The levels of dehydroepiandrosterone (DHEA) and its sulfate (DHEA-S) peak in human in their twenties, then decrease gradually with age. The physiological importance of DHEA was not clear until recent research reports showing that DHEA has beneficial effects on preventing diabetes, malignancy, inflammation, osteoporosis, and collagen disease.
We summarize our results concerning diabetes, hepatitis, and colon cancer. In 1982, Coleman et al. [Diabetes 31 (1982) 830] reported that DHEA decreased hyperglycemia in diabetic db/db mice, which become insulin resistant. We measured hepatic gluconeogenic enzymes in an attempt to elucidate the mechanical mechanism of DHEA action. The activity and gene expression of hepatic gluconeogenic enzyme such as glucose-6-phosphatase (G6Pase) was increased in db/db mice despite hyperinsulinemia compared to control db/+m mice. DHEA, like troglitazone, decreased these levels in db/db mice.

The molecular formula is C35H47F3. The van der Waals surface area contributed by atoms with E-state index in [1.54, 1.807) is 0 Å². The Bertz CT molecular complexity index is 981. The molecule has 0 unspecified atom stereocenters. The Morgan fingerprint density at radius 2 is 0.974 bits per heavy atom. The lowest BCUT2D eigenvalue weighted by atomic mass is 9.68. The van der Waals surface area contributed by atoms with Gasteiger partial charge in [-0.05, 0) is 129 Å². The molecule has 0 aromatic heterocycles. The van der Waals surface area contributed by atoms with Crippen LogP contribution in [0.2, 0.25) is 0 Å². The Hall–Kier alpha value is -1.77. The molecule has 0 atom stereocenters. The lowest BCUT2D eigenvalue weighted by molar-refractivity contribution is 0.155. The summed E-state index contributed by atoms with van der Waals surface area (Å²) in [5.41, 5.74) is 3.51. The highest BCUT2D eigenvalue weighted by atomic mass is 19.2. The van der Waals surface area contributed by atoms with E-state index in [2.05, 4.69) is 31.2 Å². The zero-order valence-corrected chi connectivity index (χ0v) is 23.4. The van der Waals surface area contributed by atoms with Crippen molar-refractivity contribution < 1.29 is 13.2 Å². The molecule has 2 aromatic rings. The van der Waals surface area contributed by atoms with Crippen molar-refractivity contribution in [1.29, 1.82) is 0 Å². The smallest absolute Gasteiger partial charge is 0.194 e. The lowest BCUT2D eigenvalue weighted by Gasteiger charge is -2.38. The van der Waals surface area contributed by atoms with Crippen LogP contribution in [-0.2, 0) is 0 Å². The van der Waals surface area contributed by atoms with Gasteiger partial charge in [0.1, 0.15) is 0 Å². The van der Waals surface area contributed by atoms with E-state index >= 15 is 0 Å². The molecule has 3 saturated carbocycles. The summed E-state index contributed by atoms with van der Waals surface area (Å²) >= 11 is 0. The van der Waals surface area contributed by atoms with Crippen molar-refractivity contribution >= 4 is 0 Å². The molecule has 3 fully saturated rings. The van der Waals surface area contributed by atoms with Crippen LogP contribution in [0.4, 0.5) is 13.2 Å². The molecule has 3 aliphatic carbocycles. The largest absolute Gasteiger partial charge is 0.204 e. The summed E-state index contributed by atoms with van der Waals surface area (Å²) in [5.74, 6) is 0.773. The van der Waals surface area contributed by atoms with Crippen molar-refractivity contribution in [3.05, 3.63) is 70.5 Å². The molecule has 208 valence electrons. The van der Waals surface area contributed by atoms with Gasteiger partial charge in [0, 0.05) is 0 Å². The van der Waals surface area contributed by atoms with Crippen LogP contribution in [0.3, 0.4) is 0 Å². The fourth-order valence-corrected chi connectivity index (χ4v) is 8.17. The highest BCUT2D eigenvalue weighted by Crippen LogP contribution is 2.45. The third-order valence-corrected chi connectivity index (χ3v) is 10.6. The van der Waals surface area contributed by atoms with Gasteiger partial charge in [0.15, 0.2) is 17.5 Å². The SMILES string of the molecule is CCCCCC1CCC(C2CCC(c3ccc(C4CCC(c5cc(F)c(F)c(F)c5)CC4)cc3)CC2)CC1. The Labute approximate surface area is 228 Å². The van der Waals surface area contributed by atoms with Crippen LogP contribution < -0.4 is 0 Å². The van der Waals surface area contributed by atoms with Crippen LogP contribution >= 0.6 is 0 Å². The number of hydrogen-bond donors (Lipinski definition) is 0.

We also showed that DHEA improved the insulin resistance caused by aging or obesity using the glucose clamp technique in another animal model. In humans, the serum DHEA concentration was shown to be associated with hyperinsulinemia in diabetes. It also became clear that DHEA increased insulin secretion in old-aged db/db mice. DHEA increases not only insulin sensitivity due to the effects in the liver and muscle, but also insulin secretion.
As an effect of DHEA on T-cell mediated hepatitis induced by concanavalin A (ConA), DHEA reduced hepatic injury by inhibiting several inflammatory mediators and apoptosis. As an effect of DHEA on carcinogenesis, DHEA would be a potential chemopreventative agent against colon cancer because it decreases the number of azoxymethane (AOM) induced aberrant crypt foci, which is a possible precursor to adenoma and cancer in a murine model.
Thus, since DHEA has many beneficial effects experimentally, we should consider administration of DHEA in the future, and common mechanisms among these actions of DHEA should be elucidated in further studies.